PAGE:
Mutations in ciliary proteins lead to a spectrum of debilitating disorders, collectively termed ciliopathies. Retinitis pigmentosa (RP) due to ciliary dysfunction in photoreceptors (PRs) is a commonly observed genetically heterogeneous retinal degenerative disease, for which there is no treatment. PRs (rods and cones) are highly polarized neurons with an outer segment, responsible for light detection, and an inner segment, which houses the protein production and trafficking machinery. The inner and outer segments are linked by a bridge-like structure called the connecting cilium (CC), which facilitates the transport of proteins and lipids to the outer segment. Our long term goal is to understand the modes of protein and lipid transport in PR cilia to better understand the pathogenesis of retinal ciliopathies, identify therapeutic targets and design suitable therapies. This application focuses on understanding the role of a major retinal ciliopathy protein, RPGR (RP GTPase regulator) in regulating protein trafficking via the CC of PRs. The RPGR gene expresses two major alternatively spliced isoforms: RPGRconst (constitutive; exons 1-19) and RPGRORF15 (exons 1-15+part of intron 15; ORF15). Our studies have revealed that RPGR isoforms are regulated both at the post-transcriptional and post-translational levels and are involved in overlapping yet distinct functions in regulating PR health. Building upon our progress during the funded period, we propose to understand RPGR function by examining precise roles of RPGR isoforms. We hypothesize that post-transcriptional and post-translational cross-talk between RPGRORF15 and RPGRconst isoforms modulates the resultant disease phenotype. The current application proposes to delineate the role of ORF15 in regulating alternative splicing of RPGR isoforms (Aim 1) and interrogate the interplay between RPGR isoforms in regulating PR phosphoinositide metabolism (Aim 2). All reagents, assays, model systems and equipments that are already on hand will be utilized. Under the first aim, we will perform transcriptional analysis of RPGRORF15 and RPGRconst in dermal fibroblasts from patients carrying RPGR mutations and identify specific splicing regulators that alter RPGR splicing. We will also determine the photoreceptor-specific regulation of RPGR splicing by subretinally injecting RPGR minigenes into mouse pups. Studies proposed in Aim 2 focus on delineating the role of isoform-specific post- translational modifications of RPGR in regulating phosphoinositide composition of PR outer segment. We will also determine the role of a phosphoinositide modulator in maintaining PR integrity and in altering the severity of RPGR-associated retinal degeneration. Our approach is significant because it focuses on understanding the mechanisms of one of the most severe and prevalent features of ciliopathies. Such knowledge will inform us about the mechanisms employed by the cilium for long-term functional and structural maintenance. These studies are not only relevant to RPGR mutations, but other forms of retinal ciliopathies that result in PR degeneration but spare the initial generation of the cilium. The innovative aspects of our research are: (i) utilization of fibroblasts derived from patients carrying RPGR mutations to assess the effect of disease mutations on the post-transcriptional regulation RPGR and (ii) validation of the results from patient cells in the context of PR-specific post-transcriptional regulation using subretinal injection of minigenes into mice. In addition, we propose novel studies to fill the knowledge gap regarding the function of the distinct RPGR isoforms using animal models and patient fibroblasts. These studies represent an innovative combination of conceptual and methodological approaches that will aid our understanding of severe retinal ciliopathies.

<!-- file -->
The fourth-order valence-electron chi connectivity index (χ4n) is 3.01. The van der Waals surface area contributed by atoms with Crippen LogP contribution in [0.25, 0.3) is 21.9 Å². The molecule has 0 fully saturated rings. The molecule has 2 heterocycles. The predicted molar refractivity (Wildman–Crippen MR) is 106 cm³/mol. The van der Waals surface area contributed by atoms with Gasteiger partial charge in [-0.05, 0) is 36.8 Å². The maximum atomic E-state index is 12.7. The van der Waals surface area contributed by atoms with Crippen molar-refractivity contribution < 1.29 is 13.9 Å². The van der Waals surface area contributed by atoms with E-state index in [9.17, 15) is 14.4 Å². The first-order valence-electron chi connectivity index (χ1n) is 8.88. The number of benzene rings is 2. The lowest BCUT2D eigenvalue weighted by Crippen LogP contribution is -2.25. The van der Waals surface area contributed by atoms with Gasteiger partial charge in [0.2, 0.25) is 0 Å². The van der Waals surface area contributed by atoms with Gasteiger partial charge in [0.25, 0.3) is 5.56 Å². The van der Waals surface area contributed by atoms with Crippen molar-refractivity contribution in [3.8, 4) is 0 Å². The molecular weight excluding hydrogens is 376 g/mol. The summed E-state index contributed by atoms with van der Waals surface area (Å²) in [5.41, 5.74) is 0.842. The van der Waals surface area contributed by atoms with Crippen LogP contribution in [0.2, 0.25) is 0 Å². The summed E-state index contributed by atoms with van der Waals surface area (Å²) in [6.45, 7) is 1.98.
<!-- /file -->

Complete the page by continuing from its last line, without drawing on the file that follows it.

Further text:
Public Health Relevance

The proposed research is relevant to public health because these studies are expected to increase the understanding of blindness due to retinal pathogenesis in RPGR-associated disease. In addition, we will gain new knowledge on the pathogenic mechanisms of many other retinal degenerative disorders that are part of pleiotropic disorders due to ciliary dysfunction, collectively termed ?ciliopathies?. Such knowledge will allow us to design better therapeutic strategies. Thus, the proposed research is relevant to the part of NIH?s mission that pertains to developing fundamental knowledge that will help reduce the burdens of human disability.

National Institute of Health (NIH)
National Eye Institute (NEI)
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Special Emphasis Panel (ZRG1)
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Neuhold, Lisa
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University of Massachusetts Medical School Worcester
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Zhang, Wei; Li, Linjing; Su, Qin et al. (2018) Gene Therapy Using a miniCEP290 Fragment Delays Photoreceptor Degeneration in a Mouse Model of Leber Congenital Amaurosis. Hum Gene Ther 29:42-50
Khanna, Hemant (2018) More Than Meets the Eye: Current Understanding of RPGR Function. Adv Exp Med Biol 1074:521-538
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